North Carolina: a hotspot for solar training in the Southeast

By Jane Pulaski
December 12, 2011

A tasty menu of renewable energy incentives and utility rebates, home of the Solar Center and the Database of State Incentives for Renewables and Efficiency at NC State, and a regional epicenter for training tomorrow’s solar instructors through the Southern Mid-Atlantic Regional Training Provider (one of eight RTPs in the National Solar Instructor Training Network), makes North Carolina one very solar friendly state.

“The North Carolina solar market and the demand for solar training has surged since passing the Renewable Energy and Energy Efficiency Portfolio Standard,” said Lyra Rakusin, Workforce Development Extension Specialist at NC State.

Since 2006 when the NCSC’s Renewable Energy Technologies Diploma Series (RETDS) became IREC ISPQ Accredited as a Continuing Education Provider, it’s been providing technical and hands-on training; information on current policies and technologies; and a support network of experienced renewable energy professionals.

The program is geared especially for electrical, plumbing, and general contractors, engineers and HVAC professionals, builders and architects, entrepreneurs—anyone who wants a higher level of professional training in renewable energy and green building.  To earn the diploma, students must complete 120 contact hours, or three 40-hour workshops within three years, and make a 15-minute presentation on their future plans.  Participants must be there 90% of the time to receive the workshop certificate.  A certificate of completion is given at the end of each five-day workshop.

Just last month, the RETDS received IREC ISPQ Training Program Accreditation for its solar PV and thermal workshops.
The IREC ISPQ credential accredits training programs and certifies instructors.  The credential is based on an international standard that specifies requirements for competency, quality systems, resources, and qualification of a curriculum against which trainers and training programs can be evaluated.

“We wanted to make sure that we held up to the highest standards of the industry, and have a third-party (IREC ISPQ) give us its stamp of approval,” said Lyra Rakusin.

Rakusin says they’ve been working with local workforce boards to advertise their classes.  Though classes aren’t as full as they’ve been in the past, the majority of their students are from North Carolina, though they do get a handful from the greater NC region. Students from Ireland, the Bahamas and Libya have taken their classes.   According to Rakusin, the demand for PV classes is higher than for solar thermal—almost a 3 to 1 ratio.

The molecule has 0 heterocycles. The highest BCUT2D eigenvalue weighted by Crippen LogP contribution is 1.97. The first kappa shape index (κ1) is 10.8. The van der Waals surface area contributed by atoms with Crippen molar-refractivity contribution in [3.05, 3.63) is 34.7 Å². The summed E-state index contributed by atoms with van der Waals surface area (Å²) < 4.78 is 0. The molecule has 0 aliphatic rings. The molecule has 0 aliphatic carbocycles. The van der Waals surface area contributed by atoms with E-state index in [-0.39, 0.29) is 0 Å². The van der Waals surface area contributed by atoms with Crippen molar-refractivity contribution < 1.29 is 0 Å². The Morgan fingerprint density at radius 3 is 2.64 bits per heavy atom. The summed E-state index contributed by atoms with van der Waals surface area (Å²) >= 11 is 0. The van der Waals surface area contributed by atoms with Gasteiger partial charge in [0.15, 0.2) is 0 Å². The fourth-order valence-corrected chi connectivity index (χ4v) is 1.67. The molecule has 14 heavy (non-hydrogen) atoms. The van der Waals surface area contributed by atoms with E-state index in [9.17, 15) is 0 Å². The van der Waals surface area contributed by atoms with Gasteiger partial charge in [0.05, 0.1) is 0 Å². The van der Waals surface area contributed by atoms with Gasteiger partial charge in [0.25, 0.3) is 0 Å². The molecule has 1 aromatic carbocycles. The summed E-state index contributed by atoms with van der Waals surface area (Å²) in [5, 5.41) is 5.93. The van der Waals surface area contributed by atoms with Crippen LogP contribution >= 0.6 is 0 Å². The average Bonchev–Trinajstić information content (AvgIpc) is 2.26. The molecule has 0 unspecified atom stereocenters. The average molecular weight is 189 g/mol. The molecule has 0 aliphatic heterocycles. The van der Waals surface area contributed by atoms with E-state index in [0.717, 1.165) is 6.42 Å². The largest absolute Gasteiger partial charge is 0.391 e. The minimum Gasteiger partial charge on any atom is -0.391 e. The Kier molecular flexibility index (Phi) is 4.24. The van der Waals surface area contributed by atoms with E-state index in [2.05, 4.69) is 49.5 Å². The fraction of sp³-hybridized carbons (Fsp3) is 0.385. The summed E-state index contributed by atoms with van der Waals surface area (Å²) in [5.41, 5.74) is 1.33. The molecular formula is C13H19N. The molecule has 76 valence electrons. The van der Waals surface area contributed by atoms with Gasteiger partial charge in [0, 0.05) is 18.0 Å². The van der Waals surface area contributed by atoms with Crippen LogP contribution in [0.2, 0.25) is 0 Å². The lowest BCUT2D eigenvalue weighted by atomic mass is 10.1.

Former students are surveyed biannually to learn if they’re working in the industry.  “In the survey we sent last year, about 40% said they were working in the renewable energy/green building field, but 68% had worked on some type of renewable project after taking our courses.” In that same survey, when asked what made them decide to take a workshop at the NC Solar Center, 46% said it was the IREC ISPQ accreditation.

In addition to the IREC ISPQ accredited courses at NCSU, a new Certificate in Renewable Energy Management (CREM) is underway.  This 40-hour program focuses on technology, policy and finance for the non-installer, providing a sound foundation of how existing renewable energy technologies work to help individuals make informed decisions as a manager and businessperson in the renewable energy industry.

“I’m hopeful that the CREM program will help further the industry by giving non-installers the tools and resources they need to navigate what can be the complicated process of structuring deals and contracts and finding how to do business in different states,” said Rakusin.  Deadline for early registration for the March-May 2012 course is January 25th ($200 discount for early registrants).

“Having gone through the IREC ISPQ process has really helped us identify our strengths and areas for improvement,” she added. “It is always helpful to have someone from the outside validate your work. We’ll be working for IREC ISPQ status for the CREM program next year.”

For more information about any of the training programs at NC State, visit the website, or contact Lyra Rakusin at




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